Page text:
When one first lays eyes on Laganja Estranja, a certain sense of awe and wonder takes over.
Then, the question: Who. Is. That?
No Stranger To Ganja
Laganja got into cannabis when she injured her back during a dance piece in college. After seeing a chiropractor for months, he suggested she obtained a medical marijuana card under California’s proposition 215.
“It truly changed my life,” Laganja explains. “As someone who grew up in a very sheltered household in Texas, I always believed this plant was a drug. But, once I discovered that I’d been misled, I made it my platform as a drag queen.”
Oh, yes. Did I not mention?
Laganja, born Jay Jackson, is a drag queen – and a great one at it too. But, she is a lot more than that. In her own words, she’s a “female impersonator, cannabis queen, advocate, dancer, choreographer, TV personality and more,” with a social media following 850K strong.
Laganja was first made famous by Ru-Paul’s Drag Race. She has since used her platform to advocate for LGBTQAI+ rights and cannabis.
She is certainly not in Kansas (I mean, Texas) any more.
Cannabis-Themed Art? Is That Even A Thing?
Laganja never really planned on becoming a cannabis-themed performance artist.
She had, at first, just “aligned” herself with cannabis as a performance artist — that’s all.
“However, I had no idea truly what it would become.”
But, why should readers even care? Can anyone really make a living off cannabis-themed performance art?
Laganja assures it “absolutely” is a viable professional career. “I am seeing lots of cannabis art being made. Moreover, I am even more thrilled to see much of the art made today being elevated. It’s no longer just tiedye teeshirts and stupid stoner humor,” she said, bringing up her signature made-up word, ockurrrrr.
But, when did cannabis art really become a thing?
For Laganja, cannabis art has always been a thing. It’s just that now it’s going mainstream, gaining national and international traction at an extremely fast pace.
“The way I see it: the more cannabis art is celebrated, the more job opportunities for people like myself.”
“And how do I feel about something I love being shared with the masses?!? SICKENING, but I mean that in the best way! The way I see it: the more cannabis art is celebrated, the more job opportunities for people like myself.”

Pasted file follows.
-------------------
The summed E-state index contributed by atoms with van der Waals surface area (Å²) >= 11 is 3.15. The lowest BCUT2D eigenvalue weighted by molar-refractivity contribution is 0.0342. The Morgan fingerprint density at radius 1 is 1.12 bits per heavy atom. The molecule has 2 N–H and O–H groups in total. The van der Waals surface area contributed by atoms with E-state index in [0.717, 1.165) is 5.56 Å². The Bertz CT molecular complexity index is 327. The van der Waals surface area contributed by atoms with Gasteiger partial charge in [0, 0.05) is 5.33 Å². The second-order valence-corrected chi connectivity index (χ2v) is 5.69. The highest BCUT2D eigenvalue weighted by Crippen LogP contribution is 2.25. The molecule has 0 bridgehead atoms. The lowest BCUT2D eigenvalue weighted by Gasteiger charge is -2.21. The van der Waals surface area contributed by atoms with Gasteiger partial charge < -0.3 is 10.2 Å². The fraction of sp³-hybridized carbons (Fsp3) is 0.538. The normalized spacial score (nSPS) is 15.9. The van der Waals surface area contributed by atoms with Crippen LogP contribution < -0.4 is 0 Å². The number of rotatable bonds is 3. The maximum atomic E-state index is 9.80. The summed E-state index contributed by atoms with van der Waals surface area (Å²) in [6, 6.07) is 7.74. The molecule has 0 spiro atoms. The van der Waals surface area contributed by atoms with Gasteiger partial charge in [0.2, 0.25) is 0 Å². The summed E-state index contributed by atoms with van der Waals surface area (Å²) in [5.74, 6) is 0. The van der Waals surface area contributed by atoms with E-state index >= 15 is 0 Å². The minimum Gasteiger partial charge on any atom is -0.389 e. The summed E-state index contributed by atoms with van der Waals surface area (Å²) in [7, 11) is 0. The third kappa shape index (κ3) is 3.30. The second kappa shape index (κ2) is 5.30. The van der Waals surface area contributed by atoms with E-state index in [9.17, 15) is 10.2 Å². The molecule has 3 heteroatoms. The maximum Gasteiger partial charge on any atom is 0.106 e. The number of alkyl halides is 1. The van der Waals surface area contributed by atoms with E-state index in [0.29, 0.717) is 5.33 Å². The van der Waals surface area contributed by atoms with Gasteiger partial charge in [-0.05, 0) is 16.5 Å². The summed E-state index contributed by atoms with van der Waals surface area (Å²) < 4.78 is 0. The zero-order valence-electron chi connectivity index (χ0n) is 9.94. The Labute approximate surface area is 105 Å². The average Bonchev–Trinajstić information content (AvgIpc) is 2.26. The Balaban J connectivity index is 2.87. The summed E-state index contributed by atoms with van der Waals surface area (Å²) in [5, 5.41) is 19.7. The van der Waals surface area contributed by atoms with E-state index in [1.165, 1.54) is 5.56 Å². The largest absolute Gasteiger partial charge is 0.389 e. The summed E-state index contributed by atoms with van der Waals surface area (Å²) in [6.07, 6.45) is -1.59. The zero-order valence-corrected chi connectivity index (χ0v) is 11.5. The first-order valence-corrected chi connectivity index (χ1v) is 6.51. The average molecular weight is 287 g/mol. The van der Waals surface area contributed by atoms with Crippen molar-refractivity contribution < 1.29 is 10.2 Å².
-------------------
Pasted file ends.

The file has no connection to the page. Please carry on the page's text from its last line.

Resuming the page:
According to Laganja’s website, she is also “actively developing her lifestyle brand that includes pre-rolls, vegan dummies and more to come.” She’s also partnered with cannabis brands The Hepburns and FRUIT SLABS to launch Pride-related collections.
Cannabis And LGBTQAI+ Rights
How does drag culture in particular, and LGBTQAI+ culture in general, fit into the cannabis culture? Is the cannabis community as welcoming and open as one would expect?
“The LGBTQAI+ community founded the Compassionate Act or Proposition 215 [in California] so that their brothers and sisters could receive proper medication for HIV/AIDS,” Laganja explains. “So yes, Gawd, we belong!
“We are the catalysts for this movement here in California, and I take huge pride in reminding others of our community’s history,” she continues.
“You can’t stick a rainbow on your pre-packaged joints and call it an authentic collaboration between you and the LGBTQAI+ community!”
Laganja finds the cannabis community to be more welcoming as the years go by, but recognizes there is still is still a lot of work to do. “You can’t stick a rainbow on your pre-packaged joints and call it an authentic collaboration between you and the LGBTQAI+ community!”
By means of conclusion, Laganja shares some thoughts on leveraging one’s platform as an artist to advocate for cannabis and social rights.
“I believe anyone with a platform should have a cause or passion behind their work that is bigger than themselves. I felt the knowledge I was learning about the plant had to be shared.”
Laganja lives an authentic life, publicly combining dance and cannabis everyday. She promotes daily consumption on their Instagram page, and has even created educational videos for YouTube.
“I believe anyone with a platform should have a cause or passion behind their work that is bigger than themselves.”
“I have spoken at colleges such as Trinity in Ireland and nonprofit organizations like Impulse in San Francisco, and the list keeps getting longer and longer the more creative I get,” she ends, inviting people to give cannabis a try, and consider a career in cannabis-related art.”
Laganja has been featured on So You Think You Can Dance (2018 & 2019), Germany’s Next Top Model (2018), Bong Appetite (2017 & 2019), America’s Got Talent (2016), RuPaul’s Green Screen Christmas (2015), Skin Wars (2015), MTV’s Video Music Awards (Miley Cyrus/2015), RuPaul’s Drag Race (2014) and the American Music Awards (Christina Aguilera/2012).